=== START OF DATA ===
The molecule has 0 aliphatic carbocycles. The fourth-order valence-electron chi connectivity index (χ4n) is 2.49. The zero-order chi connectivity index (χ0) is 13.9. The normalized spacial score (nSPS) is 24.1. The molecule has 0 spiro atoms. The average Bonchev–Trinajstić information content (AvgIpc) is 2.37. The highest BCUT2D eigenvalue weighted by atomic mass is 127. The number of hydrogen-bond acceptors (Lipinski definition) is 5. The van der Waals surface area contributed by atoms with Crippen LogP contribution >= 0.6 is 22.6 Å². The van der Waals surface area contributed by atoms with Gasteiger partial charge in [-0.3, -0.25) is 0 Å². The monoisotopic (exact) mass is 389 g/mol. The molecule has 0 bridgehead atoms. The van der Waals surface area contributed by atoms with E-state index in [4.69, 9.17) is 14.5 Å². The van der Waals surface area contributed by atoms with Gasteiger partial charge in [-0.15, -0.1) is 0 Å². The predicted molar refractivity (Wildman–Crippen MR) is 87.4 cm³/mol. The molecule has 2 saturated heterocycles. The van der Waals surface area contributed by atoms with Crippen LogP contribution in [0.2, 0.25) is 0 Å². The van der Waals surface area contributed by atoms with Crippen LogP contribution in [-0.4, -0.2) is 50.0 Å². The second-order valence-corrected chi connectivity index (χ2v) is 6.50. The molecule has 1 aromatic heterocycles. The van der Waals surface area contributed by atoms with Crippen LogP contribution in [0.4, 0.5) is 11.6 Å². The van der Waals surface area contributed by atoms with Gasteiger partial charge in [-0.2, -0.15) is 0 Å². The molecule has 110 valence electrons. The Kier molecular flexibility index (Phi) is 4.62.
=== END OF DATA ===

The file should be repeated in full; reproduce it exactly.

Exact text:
The molecule has 0 aliphatic carbocycles. The fourth-order valence-electron chi connectivity index (χ4n) is 2.49. The zero-order chi connectivity index (χ0) is 13.9. The normalized spacial score (nSPS) is 24.1. The molecule has 0 spiro atoms. The average Bonchev–Trinajstić information content (AvgIpc) is 2.37. The highest BCUT2D eigenvalue weighted by atomic mass is 127. The number of hydrogen-bond acceptors (Lipinski definition) is 5. The van der Waals surface area contributed by atoms with Crippen LogP contribution >= 0.6 is 22.6 Å². The van der Waals surface area contributed by atoms with Gasteiger partial charge in [-0.3, -0.25) is 0 Å². The monoisotopic (exact) mass is 389 g/mol. The molecule has 0 bridgehead atoms. The van der Waals surface area contributed by atoms with E-state index in [4.69, 9.17) is 14.5 Å². The van der Waals surface area contributed by atoms with Gasteiger partial charge in [-0.15, -0.1) is 0 Å². The predicted molar refractivity (Wildman–Crippen MR) is 87.4 cm³/mol. The molecule has 2 saturated heterocycles. The van der Waals surface area contributed by atoms with Crippen LogP contribution in [0.2, 0.25) is 0 Å². The van der Waals surface area contributed by atoms with Crippen LogP contribution in [-0.4, -0.2) is 50.0 Å². The second-order valence-corrected chi connectivity index (χ2v) is 6.50. The molecule has 1 aromatic heterocycles. The van der Waals surface area contributed by atoms with Crippen LogP contribution in [0.4, 0.5) is 11.6 Å². The van der Waals surface area contributed by atoms with Gasteiger partial charge in [-0.2, -0.15) is 0 Å². The molecule has 110 valence electrons. The Kier molecular flexibility index (Phi) is 4.62.